<span id="python2_as_python">Finally,</span> you may not be able to control the script calls, but there is a way to trick the environment. It only works if the scripts use  {{ic|#!/usr/bin/env python}}, it won't work with  {{ic|#!/usr/bin/python}}. This trick relies on {{ic|env}} searching for the first corresponding entry in the PATH variable.
 
First create a dummy folder.
 
 
  $ mkdir ~/bin
 
  $ mkdir ~/bin
Then add a symlink 'python' to python2 and the config scripts in it.
+
 
 +
Then add a symlink {{ic|python}} to ''python2'' and the config scripts in it:
 +
 
 
  $ ln -s /usr/bin/python2 ~/bin/python
 
  $ ln -s /usr/bin/python2 ~/bin/python
 
  $ ln -s /usr/bin/python2-config ~/bin/python-config
 
  $ ln -s /usr/bin/python2-config ~/bin/python-config
Finally put the new folder ''at the beginning'' of your PATH variable.
+
 
 +
Finally put the new folder ''at the beginning'' of your {{ic|PATH}} variable:
 +
 
 
  $ export PATH=~/bin:$PATH
 
  $ export PATH=~/bin:$PATH
Note that this change is not permanent and is only active in the current terminal session.
+
 
 +
{{Note|This method of changing [[environment variables]] is not permanent and is only active in the current terminal session.}}
 +
 
 
To check which python interpreter is being used by {{ic|env}}, use the following command:
 
To check which python interpreter is being used by {{ic|env}}, use the following command:
 +
 
  $ which python
 
  $ which python
  
A similar approach in tricking the environment, which also relies on {{ic|#!/usr/bin/env python}} to be called by the script in question, is to use a [[Virtualenv]]. When a Virtualenv is activated, the Python executable pointed to by {{ic|$PATH}} will be the one the Virtualenv was installed with. Therefore, if the Virtualenv is installed with Python 2, {{ic|python}} will refer to Python 2. To start, [[pacman|install]] {{pkg|python2-virtualenv}}.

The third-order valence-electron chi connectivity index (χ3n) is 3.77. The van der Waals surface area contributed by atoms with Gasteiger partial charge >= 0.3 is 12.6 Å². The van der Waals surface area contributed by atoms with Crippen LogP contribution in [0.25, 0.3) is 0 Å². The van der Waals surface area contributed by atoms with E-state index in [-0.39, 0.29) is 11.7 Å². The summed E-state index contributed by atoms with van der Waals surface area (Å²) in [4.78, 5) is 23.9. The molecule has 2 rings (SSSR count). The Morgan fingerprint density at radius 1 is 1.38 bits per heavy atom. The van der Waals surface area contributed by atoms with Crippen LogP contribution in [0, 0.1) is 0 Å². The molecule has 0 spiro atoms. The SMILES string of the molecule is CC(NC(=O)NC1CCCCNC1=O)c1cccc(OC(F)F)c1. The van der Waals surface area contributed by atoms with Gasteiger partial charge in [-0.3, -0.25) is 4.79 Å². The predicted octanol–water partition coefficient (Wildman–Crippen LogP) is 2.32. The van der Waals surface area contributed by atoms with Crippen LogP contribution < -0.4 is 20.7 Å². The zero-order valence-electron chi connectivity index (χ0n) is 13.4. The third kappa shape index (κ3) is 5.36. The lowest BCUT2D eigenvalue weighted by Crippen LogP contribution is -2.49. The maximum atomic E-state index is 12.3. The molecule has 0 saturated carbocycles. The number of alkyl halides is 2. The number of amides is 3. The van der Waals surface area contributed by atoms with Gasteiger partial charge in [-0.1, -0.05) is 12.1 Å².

+
A similar approach in tricking the environment, which also relies on {{ic|#!/usr/bin/env python}} to be called by the script in question, is to use a [[#Virtual environment|virtual environment]].
# pacman -S python2-virtualenv
 
Then create the Virtualenv.
 
$ virtualenv2 venv # Creates a directory, venv/, containing the Virtualenv
 
Activate the Virtualenv, which will update {{ic|$PATH}} to point at Python 2. Note that this activation is only active for the current terminal session.
 
$ source venv/bin/activate
 
The desired script should then run using Python 2.
 
  
==Dealing with version problem in build scripts==
+
=== Alternative implementations ===
Many projects' build scripts assume {{ic|python}} to be Python 2, and that would eventually result in an error - typically complaining that {{ic|print 'foo'}} is invalid syntax. Luckily, many of them call {{ic|python}} in the {{ic|$PATH}} instead of hardcoding {{ic|#!/usr/bin/python}} in the shebang line, and the Python scripts are all contained within the project tree. So, instead of modifying the build scripts manually, there is an easy workaround. Just create {{ic|/usr/local/bin/python}} with content like this: